The rise and fall of Russia’s sole wooden ‘skyscraper’

Nikolai Gernet/Sputnik, Legion Media
A chicken coop, a gangster house and Count Dracula’s palace all used to be nicknames for this notorious and unique wooden structure, which almost made it into the Guinness Book of World Records. Modeled, built and defended throughout multiple trials and attacks by 1990s businessman and entrepreneur Nikolai Soutyagin, the 13-story “skyscraper” soared over the wooden outskirts of the northern Russian town of Arkhangelsk for about 15 years, until the building’s truly tragic collapse.

The story of the wooden skyscraper’s construction began in 1991, when the Soviet Union collapsed. Nikolai Petrovich Sutyagin, an ambitious employee of a state-run construction company, quickly became a successful businessman in Arkhangelsk in the midst of thedecade’s great economic changes in Russia. Sutyagin founded no less than a dozen companies, dealing in construction, wood manufacturing and even tailoring.

The former Soviet builder then started to grow his connections with international partners and local authorities. It was time for this self-made businessman to have a place of residence befitting his new status. And so, Sutyagin gave up his room in a communal apartment and laid the foundation for what would soon be a wooden giant in the suburbs of Arkhangelsk. The businessman chose wood, not only as the most ecological and abundant product of the region, but also as the material on which he managed to create his small empire.

After touring the world for the first time in the early 1990s, Sutyagin attempted to recreate something in accordance with his impressions of capitalist countries, as well as with his personal taste and fantasy. Especially fascinated by Gothic cathedrals in Germany and pagoda towers in Japan, the businessman decided to add some changes to his two-storey cottage, stretching it upwards.

In his interviews, Sutyagin remembered that whenever he added a new floor, it wouldn’t look complete to him, so he kept asking construction workers to add more and more extra staircases and towers. His ultimate goal was to see the White Sea right from his house, notwithstanding the 40 km distance between the two.

Inspired by the idea to create this truly unique place of entertainment for his international partners and the local elites, Sutyagin managed to also erect a 5-storey bathhouse that included a dancing hall, a pool room, and a few private rooms.

As Sutyagin’s house was growing, the international interest towards it increased, as well. For several years in the 1990s and the early 2000s, the fantasy building was indeed popular, and thousands of tourists asked their guides to add the unusual architectural piece to their tour of Arkhangelsk. At the height of its popularity, the house was even nominated to join the Guinness Book of World Records (now Guinness World Records) as the tallest wooden building in the world.

The skyscraper’s neighbours, however, had a rather different perspective on it. In numerous reports, they complained about the fire hazard the building imposed on the entire all-wooden neighborhood, as well as the building’s ominous crackling sounds when the wind blew, accompanied by intermittent falls of wooden planks or sheets into the neighbouring backyards.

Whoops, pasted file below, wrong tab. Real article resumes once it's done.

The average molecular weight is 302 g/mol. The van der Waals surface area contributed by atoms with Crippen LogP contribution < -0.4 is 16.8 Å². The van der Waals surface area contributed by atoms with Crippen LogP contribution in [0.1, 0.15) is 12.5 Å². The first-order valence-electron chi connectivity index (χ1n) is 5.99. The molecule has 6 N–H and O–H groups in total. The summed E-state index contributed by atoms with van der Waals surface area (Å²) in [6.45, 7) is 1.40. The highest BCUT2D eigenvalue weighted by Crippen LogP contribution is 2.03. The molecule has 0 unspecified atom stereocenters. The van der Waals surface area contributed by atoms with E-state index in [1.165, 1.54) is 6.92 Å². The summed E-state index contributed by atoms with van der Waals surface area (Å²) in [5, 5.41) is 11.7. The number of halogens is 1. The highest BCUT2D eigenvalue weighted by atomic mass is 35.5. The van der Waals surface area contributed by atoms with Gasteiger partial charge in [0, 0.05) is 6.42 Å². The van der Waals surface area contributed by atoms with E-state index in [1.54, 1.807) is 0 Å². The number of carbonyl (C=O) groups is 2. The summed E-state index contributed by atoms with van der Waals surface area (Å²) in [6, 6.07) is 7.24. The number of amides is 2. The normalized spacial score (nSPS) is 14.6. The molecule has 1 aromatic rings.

As soon as the new local authorities replaced the old, the complaints about the skyscraper received a response. The new government seized the building and opened a trial against Sutyagin, claiming that his house managed to break every possible rule, including the one that forbids private owners to erect buildings higher than two storeys without getting official permission from authorities. Indeed, since the skyscraper’s construction was going on under the indirect patronage of the permissive government of the 1990s, the building turned out to lack any architectural plan or legal ownership documents to prove its legitimacy.

A dark era for Sutyagin’s project began. Besides being sued for his wooden giant, Sutyagin was placed in prison on racketeering charges for two years. Upon his release, Sutyagin persisted in building his house, ignoring the legal trial against the skyscraper, whose end seemed to be swiftly approaching. So, throughout the years of the trial, Sutyagin added a makeshift rooftop on either side of the building above the second floor in order to avoid the legal charges and to claim that everything rising above the rooftop were decorative additions.

Nevertheless, in 2008,  the court resolved that this architectural symbol of Arkhangelsk from the 1990s should be demolished, because it didn’t have any legal or logical underpinnings. By the end of its ‘life’, the skyscraper was 44 meters (144 ft.) tall. The building was cut down to its fourth floor and remained until the 5-storey bathhouse caught fire and engulfed the remnants of Sutyagin’s dream in 2012.

However, former entrepreneur and businessman Sutyagin still hasn’t given up: he is still trying to get compensation for his unique house’s destruction and to build a new symbol of his aspirations and dreams. But as of today, we can only find this sole example of fantasy architecture only in photographs or in a series of postcards, called ‘The Arkhangelsk that you won’t see’.

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